My friend’s feelings were hurt. I saw it as a designer looking to cut all corners, by avoiding paying models and a PR team to help her launch her project. The designer also tried to make my friend feel guilty in the process by relaying their own “broke artist” narrative.
Sometimes agents and bookers arrange for models to work for free, while another model may get paid on the same job.
A friend of mine, Amanda, who is modeling in Istanbul told me her agent booked her a 10-hour day shooting a catalogue for a local up and coming designer.
In the email Amanda’s booker had sent her with the details for the next shooting day, the booker had also included this sentence: “You will be paid (sum deleted) for the day, but say nothing to the other model. She isn’t getting paid.”
Amanda told me they worked the same amount of hours, they were both professional. She felt guilty the whole shoot knowing she was getting paid and the other girl simply wasn’t.
How are people getting away with this? Loopholes and wording, and an expectation that the exploited won’t realize how they are legally being exploited.
Cyrus E. Dugger of The Dugger Law Firm, based in New York City and dealing with employment and labor law, has worked with a few models who have sued their former agencies for withholding payment, and illegal deductions from the models’ salary.
Dugger and I spoke by phone, he detailing some contractual absurdities he has come across when reviewing the modeling contracts of his clients.
“The modeling agency employs the model as a contracted freelancer, which in other industries permits the contracted party to work with a group, and then also with others [thus making him or her a freelancer, as opposed to an employee],” he said.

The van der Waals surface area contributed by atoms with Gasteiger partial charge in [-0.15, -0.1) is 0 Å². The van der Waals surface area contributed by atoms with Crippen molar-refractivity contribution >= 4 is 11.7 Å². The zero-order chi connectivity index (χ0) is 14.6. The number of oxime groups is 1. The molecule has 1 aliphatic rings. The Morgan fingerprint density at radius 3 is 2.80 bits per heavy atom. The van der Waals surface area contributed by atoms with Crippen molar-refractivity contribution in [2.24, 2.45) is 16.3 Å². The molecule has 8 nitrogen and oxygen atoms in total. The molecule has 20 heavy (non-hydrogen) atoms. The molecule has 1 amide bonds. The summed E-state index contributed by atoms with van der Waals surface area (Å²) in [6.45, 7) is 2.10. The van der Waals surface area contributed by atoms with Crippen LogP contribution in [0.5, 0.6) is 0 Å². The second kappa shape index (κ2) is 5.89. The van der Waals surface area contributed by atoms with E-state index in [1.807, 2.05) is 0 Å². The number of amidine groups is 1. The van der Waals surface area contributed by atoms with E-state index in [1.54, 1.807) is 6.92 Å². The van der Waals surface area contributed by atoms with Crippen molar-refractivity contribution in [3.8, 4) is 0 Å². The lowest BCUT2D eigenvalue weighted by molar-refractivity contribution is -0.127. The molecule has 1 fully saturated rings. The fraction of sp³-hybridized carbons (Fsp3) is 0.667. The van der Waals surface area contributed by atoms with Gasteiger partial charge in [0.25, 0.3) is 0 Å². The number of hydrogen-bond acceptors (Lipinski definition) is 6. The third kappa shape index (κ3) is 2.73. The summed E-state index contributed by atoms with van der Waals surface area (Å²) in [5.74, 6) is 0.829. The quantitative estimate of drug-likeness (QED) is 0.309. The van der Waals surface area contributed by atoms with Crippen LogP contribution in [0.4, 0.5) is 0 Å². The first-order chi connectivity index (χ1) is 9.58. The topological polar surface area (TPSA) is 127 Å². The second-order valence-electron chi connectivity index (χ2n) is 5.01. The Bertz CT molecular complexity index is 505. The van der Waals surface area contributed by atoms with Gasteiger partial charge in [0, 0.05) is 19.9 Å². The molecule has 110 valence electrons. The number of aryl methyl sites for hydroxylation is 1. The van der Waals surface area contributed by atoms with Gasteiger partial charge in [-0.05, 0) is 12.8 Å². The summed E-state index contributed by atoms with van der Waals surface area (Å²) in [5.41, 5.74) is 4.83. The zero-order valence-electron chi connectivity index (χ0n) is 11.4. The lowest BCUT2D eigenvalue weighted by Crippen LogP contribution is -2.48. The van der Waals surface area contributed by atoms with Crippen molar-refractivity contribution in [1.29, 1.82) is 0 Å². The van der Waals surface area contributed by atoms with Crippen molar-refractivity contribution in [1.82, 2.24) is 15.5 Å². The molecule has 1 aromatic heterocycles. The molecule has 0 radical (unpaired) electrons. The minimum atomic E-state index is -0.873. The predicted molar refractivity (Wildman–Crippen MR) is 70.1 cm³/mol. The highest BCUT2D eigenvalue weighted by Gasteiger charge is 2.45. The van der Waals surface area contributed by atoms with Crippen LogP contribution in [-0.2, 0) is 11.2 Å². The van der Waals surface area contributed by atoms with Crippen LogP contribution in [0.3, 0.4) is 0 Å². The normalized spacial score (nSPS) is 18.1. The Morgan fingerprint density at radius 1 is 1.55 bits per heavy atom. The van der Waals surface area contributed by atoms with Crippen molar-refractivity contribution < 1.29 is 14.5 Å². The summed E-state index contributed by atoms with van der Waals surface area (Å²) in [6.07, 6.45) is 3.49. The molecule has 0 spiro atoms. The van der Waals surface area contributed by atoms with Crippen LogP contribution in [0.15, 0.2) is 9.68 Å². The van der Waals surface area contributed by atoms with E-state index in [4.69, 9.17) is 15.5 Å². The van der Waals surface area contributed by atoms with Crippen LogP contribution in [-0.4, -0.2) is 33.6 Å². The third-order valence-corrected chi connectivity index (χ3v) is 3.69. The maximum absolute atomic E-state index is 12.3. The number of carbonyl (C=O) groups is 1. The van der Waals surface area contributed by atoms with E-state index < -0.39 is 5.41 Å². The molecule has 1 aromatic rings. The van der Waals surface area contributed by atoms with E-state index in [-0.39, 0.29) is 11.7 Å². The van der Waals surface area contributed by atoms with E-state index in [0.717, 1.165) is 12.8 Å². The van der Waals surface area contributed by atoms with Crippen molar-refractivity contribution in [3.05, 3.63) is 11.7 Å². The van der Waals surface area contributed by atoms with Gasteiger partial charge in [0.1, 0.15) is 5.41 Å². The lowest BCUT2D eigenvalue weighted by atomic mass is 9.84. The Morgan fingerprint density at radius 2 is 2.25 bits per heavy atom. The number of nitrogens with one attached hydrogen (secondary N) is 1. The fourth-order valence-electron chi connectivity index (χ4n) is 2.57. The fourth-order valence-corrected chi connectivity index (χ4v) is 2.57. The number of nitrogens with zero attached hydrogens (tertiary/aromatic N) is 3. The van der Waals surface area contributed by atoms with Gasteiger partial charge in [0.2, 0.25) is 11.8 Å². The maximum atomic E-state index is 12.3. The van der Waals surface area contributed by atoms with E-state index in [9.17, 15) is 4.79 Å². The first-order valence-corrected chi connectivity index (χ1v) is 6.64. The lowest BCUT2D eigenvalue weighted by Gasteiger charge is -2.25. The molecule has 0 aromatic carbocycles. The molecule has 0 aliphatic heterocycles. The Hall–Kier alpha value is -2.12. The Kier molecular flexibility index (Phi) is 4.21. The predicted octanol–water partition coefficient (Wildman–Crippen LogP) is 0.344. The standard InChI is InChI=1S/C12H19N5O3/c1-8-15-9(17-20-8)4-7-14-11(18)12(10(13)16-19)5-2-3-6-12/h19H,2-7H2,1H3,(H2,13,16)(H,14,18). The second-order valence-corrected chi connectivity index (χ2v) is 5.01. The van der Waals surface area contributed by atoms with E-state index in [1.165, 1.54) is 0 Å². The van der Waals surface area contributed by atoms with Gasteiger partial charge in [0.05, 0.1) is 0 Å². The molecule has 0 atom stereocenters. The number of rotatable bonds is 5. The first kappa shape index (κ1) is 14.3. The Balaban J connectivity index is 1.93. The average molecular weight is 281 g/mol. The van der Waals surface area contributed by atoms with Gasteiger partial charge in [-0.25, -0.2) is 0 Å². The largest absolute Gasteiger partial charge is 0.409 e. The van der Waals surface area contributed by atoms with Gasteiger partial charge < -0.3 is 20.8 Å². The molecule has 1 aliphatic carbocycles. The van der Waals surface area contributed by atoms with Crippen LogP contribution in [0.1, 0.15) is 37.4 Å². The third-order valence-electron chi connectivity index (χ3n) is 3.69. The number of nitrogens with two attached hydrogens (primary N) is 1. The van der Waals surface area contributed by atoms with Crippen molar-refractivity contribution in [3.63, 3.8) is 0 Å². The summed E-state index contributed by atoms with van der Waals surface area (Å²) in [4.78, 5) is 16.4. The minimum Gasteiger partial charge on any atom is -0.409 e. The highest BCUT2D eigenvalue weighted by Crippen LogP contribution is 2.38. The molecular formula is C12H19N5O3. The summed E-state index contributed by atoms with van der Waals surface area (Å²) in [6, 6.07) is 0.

“In a modeling contract, there is a binding penalty for the freelance contractor to work exclusively with the Agency, but the Agency is not legally bound to provide that professional relationship with any of the legal privileges extended to an employee.”
Under New York State law, to take away from an employee’s pay check is illegal, which would make what most agencies deduct from a model’s pay check illegal—if the model was viewed as an employee of the agency, rather than a freelance, paid contractor.
Because a model is viewed as a freelance contractor models are not “entitled” to be paid to go on go-sees, earn the minimum wage, be paid within a certain window of time—or be paid in liquid damages by the client should regular payment be unavailable.
The Dugger Law Firm has represented models with misclassification claims within the fashion industry, and models who have been subjected to sneaky deductions.
A final anecdote: I was working in Israel—this was about two or three years ago—and my weight had dropped extremely.
I was about 49 kilos at a height of 175 centimeters (my skin was always out of control at that time; zits, acne everywhere, and I felt as if the only thing I could control was my weight).
I had been booked for a catalogue job for a clothing website. It was a long shooting day: about 9 or 10 hours. I completed the shoot, and went home. The next day I got a call from my booker saying that the website was not going to pay me for the work day: they decided I was too skinny and looked too unhealthy and the pictures were unusable.
“But, why wouldn’t they tell me that at the beginning of the shift?! Couldn’t they see when I walked in or was putting on the clothes there was a problem?” I asked my booker.
“They just can’t use the pictures,” my booker responded.
“But I still worked a whole day!” My booker shrugged her shoulders. I walked home, my pockets feeling a little lighter, and my brain manically trying to sort through how I was to pay my overdue rent that month.
This practice of avoiding paying workers for their labor is unacceptable in all other industries. Why is it so tolerated in the creative sphere? Should pleasure truly be payment enough? Of course not: a proper, above-board fee equals professional respect.